The Buffered architecture enables systems to communicate at higher transaction volumes without requiring the destination system to be aware of the originating devices in a detailed way. Buffered architectures simplify IoT systems by allowing you to create a custom API and to define your own interaction models. On the Salesforce1 Platform, you can easily create a buffered architecture by combining Heroku services with Force.com services. Heroku would be responsible for device interaction and information aggregation. The system would then sync summarized information to Force.com using Heroku Connect or standard REST APIs. Device sophistication: medium-high. Reporting frequency: medium. Next action: automatic or human response. Distance: medium.
Gateway architectures allow you to include much lower power devices in your IoT system. These low power devices communicate with a more sophisticated gateway device that is powerful enough to connect with either a custom API built on Heroku or a standard Force.com API. Although I’ve used Bluetooth to represent the low power device, it is not limited to bluetooth. Gateway architectures open your system to a much greater variety of participating devices since the gateway can serve as a broadly capable adapter class. Device sophistication: low for the device, high for the gateway. Reporting frequency: high. Next action: automatic or human response. Distance: high to medium.
Cloudy architectures are interesting because they essentially roll-up functionality starting with the device end of the typical IoT value stream. The core model is to combine a core piece of hardware with Internet connectivity. The connectivity ends in a cloud service, and the cloud service becomes the end point for talking to business systems. This pattern requires a higher level device in the field along with rich connectivity between that device and cloud system. The integration is then cloud to cloud. This is a great way to get started, but, like any tightly coupled design, your ability to change and modify the system is bound to the strengths and limitations of your supplier’s platform. Device sophistication: high. Reporting frequency: indeterminate. Next action: automatic or human response. Distance: low to medium.
Variation #1: Direct (Augmented)
Sometimes you’ll want to interact with Salesforce APIs directly, but you’ll want to augment that interaction with computing resources located on another system, e.g. an app running on Heroku. This is useful when you need processing not typically handled on the Force.com platform, such as image analysis. In that case, you can easily upload data to Force.com, trigger a Heroku process based on that data, and then complete the interaction by putting the actionable results back in Force.com. Device sophistication: high. Reporting frequency: low. Next action: human response. Distance: medium.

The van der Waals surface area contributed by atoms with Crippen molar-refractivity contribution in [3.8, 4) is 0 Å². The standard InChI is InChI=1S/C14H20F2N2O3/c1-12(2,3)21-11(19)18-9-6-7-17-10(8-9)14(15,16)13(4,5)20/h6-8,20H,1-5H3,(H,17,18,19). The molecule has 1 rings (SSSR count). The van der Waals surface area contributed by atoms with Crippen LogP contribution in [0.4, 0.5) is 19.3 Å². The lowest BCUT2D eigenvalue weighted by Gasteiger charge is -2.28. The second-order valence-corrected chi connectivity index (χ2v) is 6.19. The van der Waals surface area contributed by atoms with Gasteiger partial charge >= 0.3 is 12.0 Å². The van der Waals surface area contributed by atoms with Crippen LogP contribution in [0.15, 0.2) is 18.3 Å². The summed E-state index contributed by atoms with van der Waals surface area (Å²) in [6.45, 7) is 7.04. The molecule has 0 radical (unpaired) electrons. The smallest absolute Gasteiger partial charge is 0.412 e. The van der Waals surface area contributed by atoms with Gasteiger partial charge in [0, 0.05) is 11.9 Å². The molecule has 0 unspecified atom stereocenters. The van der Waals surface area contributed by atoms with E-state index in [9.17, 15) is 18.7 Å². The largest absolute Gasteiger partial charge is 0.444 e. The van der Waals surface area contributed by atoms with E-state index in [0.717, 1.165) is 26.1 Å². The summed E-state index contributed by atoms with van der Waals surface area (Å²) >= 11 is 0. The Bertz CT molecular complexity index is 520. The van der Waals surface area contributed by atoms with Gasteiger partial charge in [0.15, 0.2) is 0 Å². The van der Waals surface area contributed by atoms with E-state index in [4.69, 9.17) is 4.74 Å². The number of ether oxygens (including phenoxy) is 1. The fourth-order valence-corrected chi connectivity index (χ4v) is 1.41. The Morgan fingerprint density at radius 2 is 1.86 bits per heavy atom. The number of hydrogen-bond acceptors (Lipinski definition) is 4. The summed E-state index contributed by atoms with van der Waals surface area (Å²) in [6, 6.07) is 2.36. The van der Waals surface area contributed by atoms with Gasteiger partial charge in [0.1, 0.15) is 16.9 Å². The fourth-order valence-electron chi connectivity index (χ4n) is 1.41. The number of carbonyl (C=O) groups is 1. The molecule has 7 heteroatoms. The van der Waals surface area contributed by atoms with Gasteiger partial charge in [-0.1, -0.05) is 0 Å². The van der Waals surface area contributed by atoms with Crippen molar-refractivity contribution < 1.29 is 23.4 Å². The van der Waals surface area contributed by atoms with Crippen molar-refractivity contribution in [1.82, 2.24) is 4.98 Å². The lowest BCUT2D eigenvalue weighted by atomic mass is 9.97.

Variation #2: Buffered by Partners
The Salesforce ecosystem has a rich variety of partners, including several focused on building end-to-end solutions for our customers. One way of deploying a system is to use a partner solution as your aggregation layer, looking something like the picture below. Note that the device below could be replaced by a collection of lower powered devices connecting to a more powerful gateway. Example implementation: Get Started with the Internet of Things in 10 Minutes. Device sophistication: medium-high. Reporting frequency: medium. Next action: automatic or human response. Distance: medium.
Variation #3: Double Buffered
It’s also possible to create a double buffered system that puts a partner solution in front of a custom API deployed to Heroku, which then connects to Force.com. This creates a more complicated system, but might be justified by your business case. Device sophistication: medium-high. Reporting frequency: medium. Next action: automatic or human response. Distance: far to medium.
I hope this discussion is useful for you. I’m going to be doing a longer version of this at ThingsExpo in Santa Clara this week (November 6), which also includes some background, use cases and predictions.
If you have comments, I’d love to hear them. If you’re working on an IoT deployment, I’d love to hear about that too.Follow @reidcarlberg
Updates & Feedback
@AliNajefi points out that examples would be helpful, so I’ve added links where I’ve created examples. Great feedback!